Ascension of King Chulalongkorn (Rama V) to the throne in 1868 ushered in a golden age not only for muay but for the whole country of Thailand. Muay progressed greatly during the reign of Rama V as a direct result of the king's personal interest in the art. The country was at peace and muay functioned as a means of physical exercise, self-defense, recreation, and personal advancement. Masters of the art began teaching muay in training camps where students were provided with food and shelter. Trainees would be treated as one family and it was customary for students to adopt the camp's name as their own surname. Scouts would be sent by the royal family to organise matches between different camps. In the reign of King Rama V, many Muay Thai matches were Royal Command fights. These boxers were rewarded with military titles fro m the King. Today the titles, like Muen Muay Mee Chue from Chaiya or Muen Muay Man Mudh from Lopburi are virtually untranslatable. They mean something comparable to Major of Boxing. At the time they were much prized and respected titles.

For centuries the army fostered Muay Thai. Soldiers have trained and used the techniques for as long as there has been an army in Thailand. For the military it has always been the close combat fighting skill, the martial art of the battlefield. When a Thai soldier fights hand to hand he uses Muay Thai. But then so does every Thai person, male or female. Watching it, learning it, copying it is a part of Thai childhood. It always has been. It was a part of the school curriculum right up to the 1920's when it was withdrawn because it was felt that the injury rate was too high.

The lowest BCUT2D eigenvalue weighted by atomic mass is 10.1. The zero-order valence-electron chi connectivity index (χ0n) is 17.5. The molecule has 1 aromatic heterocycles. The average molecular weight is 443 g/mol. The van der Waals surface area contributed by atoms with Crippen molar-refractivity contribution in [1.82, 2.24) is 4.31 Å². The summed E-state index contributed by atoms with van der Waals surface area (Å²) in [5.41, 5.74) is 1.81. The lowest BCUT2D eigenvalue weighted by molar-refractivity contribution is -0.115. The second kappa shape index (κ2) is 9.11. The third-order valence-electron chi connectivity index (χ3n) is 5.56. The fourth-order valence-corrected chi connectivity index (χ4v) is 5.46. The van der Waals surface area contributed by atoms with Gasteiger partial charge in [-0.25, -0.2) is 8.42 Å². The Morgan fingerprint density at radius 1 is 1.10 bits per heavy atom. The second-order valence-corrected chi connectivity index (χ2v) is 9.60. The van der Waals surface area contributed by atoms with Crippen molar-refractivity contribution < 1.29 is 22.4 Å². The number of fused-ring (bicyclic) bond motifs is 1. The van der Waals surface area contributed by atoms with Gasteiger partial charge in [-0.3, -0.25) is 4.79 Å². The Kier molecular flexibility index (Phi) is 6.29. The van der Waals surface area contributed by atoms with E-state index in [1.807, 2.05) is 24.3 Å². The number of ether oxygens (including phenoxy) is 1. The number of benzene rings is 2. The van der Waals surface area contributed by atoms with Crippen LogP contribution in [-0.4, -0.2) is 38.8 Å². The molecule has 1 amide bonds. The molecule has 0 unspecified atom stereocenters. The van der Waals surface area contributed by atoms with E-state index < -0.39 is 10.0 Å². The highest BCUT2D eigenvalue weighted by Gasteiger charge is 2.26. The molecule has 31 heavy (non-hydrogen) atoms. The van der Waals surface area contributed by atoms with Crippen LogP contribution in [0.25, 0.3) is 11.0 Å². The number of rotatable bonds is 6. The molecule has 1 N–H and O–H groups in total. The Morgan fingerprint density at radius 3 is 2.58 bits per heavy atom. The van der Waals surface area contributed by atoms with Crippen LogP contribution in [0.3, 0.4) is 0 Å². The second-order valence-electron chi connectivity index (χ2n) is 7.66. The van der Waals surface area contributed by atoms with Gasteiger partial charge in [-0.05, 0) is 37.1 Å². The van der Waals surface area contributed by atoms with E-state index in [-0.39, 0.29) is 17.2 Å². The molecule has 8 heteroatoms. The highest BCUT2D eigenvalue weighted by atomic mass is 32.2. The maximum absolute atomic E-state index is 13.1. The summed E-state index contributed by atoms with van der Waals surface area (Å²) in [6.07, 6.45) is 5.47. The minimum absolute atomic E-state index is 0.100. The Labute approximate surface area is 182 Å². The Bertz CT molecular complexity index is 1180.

Thailand's first boxing ring was built in 1921 at Suan Kularp field in Bangkok, but it was during the 1930's that Muay Thai saw the most radical change. At that time,King Rama VII pushed for codified rules for Muay Thai, and they were put into place, lasting to modern time. Fighters at the Lumpinee Kickboxing Stadium began wearing modern gloves during training and in boxing matches against foreigners. Rope-binding was still used in fights between Thais but after the occurrence of a death in the ring, it was decided that fighters should wear gloves and cotton coverlets over the feet and ankles. Rope bindings of the arms and hands were abandoned altogether, and gloves took their place. Thai fighters have always worn groin guards. A kick or knee to the groin w as a perfectly legal move up until the 1930's. In the early days, the protection was made from tree bark or sea shells held in place with a piece of cloth tied between the legs and around the waist. The groin guard later became a triangular shaped pillow, red or blue, tied around the waist with a through strap between the legs. The pillow was abandonned, after a boxer on a trip to Malaysia saw a groin box or “cup.” He came back with the idea, which is close to the original idea of the sea shell, and since then, Muay Thai fighters have used these cups. Before the introduction of weight classes, a fighter could and did fight all comers regardless of size and weight differences. However, the introduction of the weight classes meant that the fighters were more evenly matched and instead of there being one champion, there became one for each weight class. Referees were introduced and rounds were now timed by kic k. It was also around this time that the term Muay Thai became commonly used while the older form of the style was referred to as muay boran.

Today all four Thai television stations broadcast free to millions of Muay Thai fans throughout Thailand - four nights a week. The television fight broadcasts rate among the Kingdom's most popular programs. In the provinces, villages cluster around any available TV to watch. In the city, people disappear from the streets while Thailand is watching Muay Thai.

With the success of Muay Thai in the mixed martial arts, it has become the de facto style of choice for competitive stand-up fighters. As a result, western practitioners have incorporated much more powerful hand striking techniques from boxing although some Thai purists accuse them of diluting the art.